This article was contributed by Kimberly Te, a current Haas senior and Berkeley Women in Business’s (BWIB) Communications Committee member.
“What company do you think is one of the most socially responsible?”
“How about the least socially responsible?”
Professor Kellie McElhaney opened her talk with Berkeley Women in Business last month, on Wednesday, March 5, 2014 with a couple of questions to get us thinking about the companies that surround us. Her brilliant energy and great sense of humor shone as she spoke about her experiences and thoughts.
Kellie started out her career in banking and in her words – “as a man.” She spoke of how she felt toxic as a banker and was confined to wearing only black, grey and navy colored suits as well as only gold jewelry (because we all know that symbolizes wealth, right?). Let’s not forget, it was the 80s and many women wore ties, including our lovely Haas professor.
Not too long after her stint in banking, Kellie went to live in China in 1992. She told us a story of a time she took a donkey up a mountain and encountered a peddler who was selling Ponds hand products. Further, she noticed that Coca-Cola was everywhere she went in China. This inspired Professor McElhaney to evaluate the reach of such companies as well as their corporate social responsibility.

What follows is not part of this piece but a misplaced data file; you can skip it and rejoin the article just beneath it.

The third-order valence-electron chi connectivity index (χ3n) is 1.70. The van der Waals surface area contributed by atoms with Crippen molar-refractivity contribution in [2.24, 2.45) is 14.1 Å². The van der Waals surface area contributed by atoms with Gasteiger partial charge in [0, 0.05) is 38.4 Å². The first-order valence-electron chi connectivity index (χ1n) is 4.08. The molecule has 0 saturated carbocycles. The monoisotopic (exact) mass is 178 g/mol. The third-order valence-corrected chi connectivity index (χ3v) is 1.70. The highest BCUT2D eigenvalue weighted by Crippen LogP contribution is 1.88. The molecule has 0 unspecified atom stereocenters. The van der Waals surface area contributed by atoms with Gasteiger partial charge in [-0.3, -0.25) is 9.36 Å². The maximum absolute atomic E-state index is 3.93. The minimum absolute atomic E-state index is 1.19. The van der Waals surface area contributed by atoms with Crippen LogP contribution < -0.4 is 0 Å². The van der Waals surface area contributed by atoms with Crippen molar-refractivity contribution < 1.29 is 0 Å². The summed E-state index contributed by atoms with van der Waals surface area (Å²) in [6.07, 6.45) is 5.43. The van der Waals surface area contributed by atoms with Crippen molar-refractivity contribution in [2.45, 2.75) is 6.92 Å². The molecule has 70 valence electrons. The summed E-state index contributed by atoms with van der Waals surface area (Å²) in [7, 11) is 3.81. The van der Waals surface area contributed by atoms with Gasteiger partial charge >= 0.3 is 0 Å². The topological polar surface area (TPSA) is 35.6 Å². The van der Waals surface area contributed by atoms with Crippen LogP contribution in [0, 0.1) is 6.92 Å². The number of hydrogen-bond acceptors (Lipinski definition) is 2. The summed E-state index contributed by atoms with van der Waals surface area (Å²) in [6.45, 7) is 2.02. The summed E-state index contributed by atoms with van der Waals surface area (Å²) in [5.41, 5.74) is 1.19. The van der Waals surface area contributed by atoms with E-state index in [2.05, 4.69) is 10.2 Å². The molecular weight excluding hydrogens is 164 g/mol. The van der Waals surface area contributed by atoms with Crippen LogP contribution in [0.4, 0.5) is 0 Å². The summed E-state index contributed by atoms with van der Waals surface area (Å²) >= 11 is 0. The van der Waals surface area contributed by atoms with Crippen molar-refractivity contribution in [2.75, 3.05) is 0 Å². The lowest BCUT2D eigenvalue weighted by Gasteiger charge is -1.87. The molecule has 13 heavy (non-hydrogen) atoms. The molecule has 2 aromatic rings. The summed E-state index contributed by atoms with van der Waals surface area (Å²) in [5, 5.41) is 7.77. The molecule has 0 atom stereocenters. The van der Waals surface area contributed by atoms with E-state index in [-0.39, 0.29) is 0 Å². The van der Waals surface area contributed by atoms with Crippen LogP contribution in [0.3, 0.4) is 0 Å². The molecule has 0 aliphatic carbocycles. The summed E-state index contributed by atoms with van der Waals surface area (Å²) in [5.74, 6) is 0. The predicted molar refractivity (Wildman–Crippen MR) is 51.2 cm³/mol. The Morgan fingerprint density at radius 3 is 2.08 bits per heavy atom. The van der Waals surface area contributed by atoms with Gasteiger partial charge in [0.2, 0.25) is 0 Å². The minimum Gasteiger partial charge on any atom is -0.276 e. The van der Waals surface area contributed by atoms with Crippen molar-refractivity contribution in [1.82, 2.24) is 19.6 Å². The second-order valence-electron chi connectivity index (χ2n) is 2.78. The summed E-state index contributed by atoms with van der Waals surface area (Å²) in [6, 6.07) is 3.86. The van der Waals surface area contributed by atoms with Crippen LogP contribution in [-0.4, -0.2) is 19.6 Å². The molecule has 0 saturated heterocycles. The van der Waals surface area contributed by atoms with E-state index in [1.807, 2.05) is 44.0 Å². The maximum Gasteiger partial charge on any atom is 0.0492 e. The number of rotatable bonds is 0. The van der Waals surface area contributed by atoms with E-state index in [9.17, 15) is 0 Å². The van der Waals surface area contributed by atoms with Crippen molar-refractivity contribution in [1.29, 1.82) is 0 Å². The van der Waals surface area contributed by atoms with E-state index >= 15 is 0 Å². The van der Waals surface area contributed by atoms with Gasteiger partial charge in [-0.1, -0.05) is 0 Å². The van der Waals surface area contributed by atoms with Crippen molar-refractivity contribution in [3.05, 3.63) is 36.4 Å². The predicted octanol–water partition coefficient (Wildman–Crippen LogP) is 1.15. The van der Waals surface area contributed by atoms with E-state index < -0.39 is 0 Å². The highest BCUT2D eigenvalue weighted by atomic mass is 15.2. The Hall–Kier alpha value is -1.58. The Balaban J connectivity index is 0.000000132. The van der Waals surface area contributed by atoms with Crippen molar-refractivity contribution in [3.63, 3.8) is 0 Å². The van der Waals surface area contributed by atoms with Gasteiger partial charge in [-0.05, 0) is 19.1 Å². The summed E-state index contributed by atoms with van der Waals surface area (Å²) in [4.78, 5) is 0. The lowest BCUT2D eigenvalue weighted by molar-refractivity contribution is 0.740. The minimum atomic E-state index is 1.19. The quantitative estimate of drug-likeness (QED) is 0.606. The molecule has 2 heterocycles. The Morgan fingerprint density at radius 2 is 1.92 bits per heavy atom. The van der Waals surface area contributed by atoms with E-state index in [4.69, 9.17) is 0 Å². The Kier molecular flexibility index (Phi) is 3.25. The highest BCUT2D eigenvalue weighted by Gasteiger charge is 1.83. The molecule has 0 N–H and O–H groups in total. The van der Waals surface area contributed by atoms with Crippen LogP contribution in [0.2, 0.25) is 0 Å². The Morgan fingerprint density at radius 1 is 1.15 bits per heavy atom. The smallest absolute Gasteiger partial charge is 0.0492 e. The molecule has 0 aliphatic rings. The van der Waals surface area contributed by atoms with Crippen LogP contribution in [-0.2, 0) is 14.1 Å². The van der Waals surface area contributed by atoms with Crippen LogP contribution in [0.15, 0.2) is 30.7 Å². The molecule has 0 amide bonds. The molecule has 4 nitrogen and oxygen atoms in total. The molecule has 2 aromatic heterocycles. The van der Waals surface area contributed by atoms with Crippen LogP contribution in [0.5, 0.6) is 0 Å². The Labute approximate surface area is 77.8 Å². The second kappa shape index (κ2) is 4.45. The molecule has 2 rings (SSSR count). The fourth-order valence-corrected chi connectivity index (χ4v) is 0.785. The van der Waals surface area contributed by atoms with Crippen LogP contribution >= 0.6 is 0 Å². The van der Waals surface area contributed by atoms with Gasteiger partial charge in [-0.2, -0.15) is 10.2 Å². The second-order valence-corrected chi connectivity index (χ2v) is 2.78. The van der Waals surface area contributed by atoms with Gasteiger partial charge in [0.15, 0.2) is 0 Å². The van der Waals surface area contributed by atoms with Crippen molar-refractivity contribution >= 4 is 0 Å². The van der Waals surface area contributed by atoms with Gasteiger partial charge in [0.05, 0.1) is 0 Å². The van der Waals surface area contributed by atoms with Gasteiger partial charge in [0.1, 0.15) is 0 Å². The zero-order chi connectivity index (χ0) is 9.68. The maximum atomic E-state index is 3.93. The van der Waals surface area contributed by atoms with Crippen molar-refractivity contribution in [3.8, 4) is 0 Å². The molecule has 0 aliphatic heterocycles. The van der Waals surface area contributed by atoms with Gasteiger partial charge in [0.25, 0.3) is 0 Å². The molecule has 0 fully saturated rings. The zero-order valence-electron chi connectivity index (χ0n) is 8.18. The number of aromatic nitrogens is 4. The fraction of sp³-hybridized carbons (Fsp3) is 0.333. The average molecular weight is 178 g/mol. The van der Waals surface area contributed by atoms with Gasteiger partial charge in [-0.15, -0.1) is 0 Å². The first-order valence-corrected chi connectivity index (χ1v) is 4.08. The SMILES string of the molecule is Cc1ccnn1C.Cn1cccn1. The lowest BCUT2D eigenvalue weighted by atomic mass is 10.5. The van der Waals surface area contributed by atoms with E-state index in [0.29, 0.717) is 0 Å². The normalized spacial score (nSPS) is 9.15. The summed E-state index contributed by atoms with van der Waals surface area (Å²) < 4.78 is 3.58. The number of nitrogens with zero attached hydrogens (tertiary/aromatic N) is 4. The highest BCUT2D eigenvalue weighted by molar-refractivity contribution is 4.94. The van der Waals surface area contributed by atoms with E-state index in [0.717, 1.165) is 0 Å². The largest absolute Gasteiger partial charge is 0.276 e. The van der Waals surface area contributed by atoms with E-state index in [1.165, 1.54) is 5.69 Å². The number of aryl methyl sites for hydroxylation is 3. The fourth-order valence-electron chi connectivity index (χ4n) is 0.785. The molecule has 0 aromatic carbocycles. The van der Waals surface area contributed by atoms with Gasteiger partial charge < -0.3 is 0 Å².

When Kellie returned to Haas after China, she noticed that CSR courses had 65% women as compared to a minor percentage in other business courses. Women have more motivation to do something socially beneficial and trends have shown that women as buyers are more likely to buy Toms, pink (for breast cancer awareness) and more sustainable goods.
This poses another question – “How is there such inequality in a ‘developed world’”?
This is evident even in newborn and children’s clothing. Clothes meant for girls tend to say “I’m too cute to do my homework” or “Pretty like Mommy” while those meant for boys usually say “Smart like Daddy.”
$1 invested in a girl in a poor country sees $0.70 of that going back to the community while $1 invested in a boy in a poor country only sees $0.30 of that return to their community.
In the business world, Professor McElhaney was a different woman. She once had to wear ties and take golf lessons (because that was where all the deals were happening). She tried to act and dress like a man while not be authentic as a woman.
Lastly, our professor was quiet then, but is thankfully she is no longer that way now. With all that said, here are some select pieces of wisdom from the inspirational Kellie McElhaney:
- Don’t be quiet. Don’t be angry.
- Define your own all. It is different for everyone and trying to obtain someone else’s “all” might be like trying on their clothes that don’t fit you.
- Raise Questions. When there is less of a gender gap, GDP is higher.
- Check out #notbuyingit, a website that calls out gender inequality in companies.
- Use the power of social media to raise awareness.
- That means less #selfiesundays and more relevant and meaningful news.
Last but not least, Kellie’s 3 Principles:
- Be Bold – fortune favors the bold
- Be Authentic – was I really me today?
- Be Useful – was I useful today to someone other than myself?
“There’s a special place in hell for women who do not help other women.” – Madeleine Albright Also, see Professor Kellie McElhaney’s Ted Talk here!